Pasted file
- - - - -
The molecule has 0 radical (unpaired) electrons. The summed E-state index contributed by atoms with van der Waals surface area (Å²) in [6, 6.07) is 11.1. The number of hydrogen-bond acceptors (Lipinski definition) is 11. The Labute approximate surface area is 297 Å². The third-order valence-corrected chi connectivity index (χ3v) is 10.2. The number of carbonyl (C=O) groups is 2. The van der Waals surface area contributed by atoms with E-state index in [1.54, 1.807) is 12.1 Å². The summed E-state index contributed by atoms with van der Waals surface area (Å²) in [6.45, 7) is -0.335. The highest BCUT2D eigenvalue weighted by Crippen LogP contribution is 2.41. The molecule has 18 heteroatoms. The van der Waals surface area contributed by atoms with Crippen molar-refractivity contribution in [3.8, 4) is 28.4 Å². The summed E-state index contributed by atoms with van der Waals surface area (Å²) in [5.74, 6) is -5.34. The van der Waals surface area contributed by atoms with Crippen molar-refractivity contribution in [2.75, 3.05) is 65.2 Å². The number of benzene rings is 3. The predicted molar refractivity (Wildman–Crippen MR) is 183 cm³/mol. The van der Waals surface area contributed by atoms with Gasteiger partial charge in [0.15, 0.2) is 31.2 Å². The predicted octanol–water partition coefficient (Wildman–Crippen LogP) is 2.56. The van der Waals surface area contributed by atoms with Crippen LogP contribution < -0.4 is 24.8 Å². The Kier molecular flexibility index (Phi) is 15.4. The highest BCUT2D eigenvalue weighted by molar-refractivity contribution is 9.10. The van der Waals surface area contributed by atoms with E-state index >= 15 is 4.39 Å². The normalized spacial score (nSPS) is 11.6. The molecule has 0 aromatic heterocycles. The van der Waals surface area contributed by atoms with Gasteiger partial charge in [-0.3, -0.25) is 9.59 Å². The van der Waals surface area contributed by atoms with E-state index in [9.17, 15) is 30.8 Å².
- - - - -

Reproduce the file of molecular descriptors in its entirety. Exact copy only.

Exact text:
The molecule has 0 radical (unpaired) electrons. The summed E-state index contributed by atoms with van der Waals surface area (Å²) in [6, 6.07) is 11.1. The number of hydrogen-bond acceptors (Lipinski definition) is 11. The Labute approximate surface area is 297 Å². The third-order valence-corrected chi connectivity index (χ3v) is 10.2. The number of carbonyl (C=O) groups is 2. The van der Waals surface area contributed by atoms with E-state index in [1.54, 1.807) is 12.1 Å². The summed E-state index contributed by atoms with van der Waals surface area (Å²) in [6.45, 7) is -0.335. The highest BCUT2D eigenvalue weighted by Crippen LogP contribution is 2.41. The molecule has 18 heteroatoms. The van der Waals surface area contributed by atoms with Crippen molar-refractivity contribution in [3.8, 4) is 28.4 Å². The summed E-state index contributed by atoms with van der Waals surface area (Å²) in [5.74, 6) is -5.34. The van der Waals surface area contributed by atoms with Crippen molar-refractivity contribution in [2.75, 3.05) is 65.2 Å². The number of benzene rings is 3. The predicted molar refractivity (Wildman–Crippen MR) is 183 cm³/mol. The van der Waals surface area contributed by atoms with Gasteiger partial charge in [0.15, 0.2) is 31.2 Å². The predicted octanol–water partition coefficient (Wildman–Crippen LogP) is 2.56. The van der Waals surface area contributed by atoms with Crippen LogP contribution < -0.4 is 24.8 Å². The Kier molecular flexibility index (Phi) is 15.4. The highest BCUT2D eigenvalue weighted by molar-refractivity contribution is 9.10. The van der Waals surface area contributed by atoms with E-state index >= 15 is 4.39 Å². The normalized spacial score (nSPS) is 11.6. The molecule has 0 aromatic heterocycles. The van der Waals surface area contributed by atoms with Gasteiger partial charge in [-0.3, -0.25) is 9.59 Å². The van der Waals surface area contributed by atoms with E-state index in [9.17, 15) is 30.8 Å².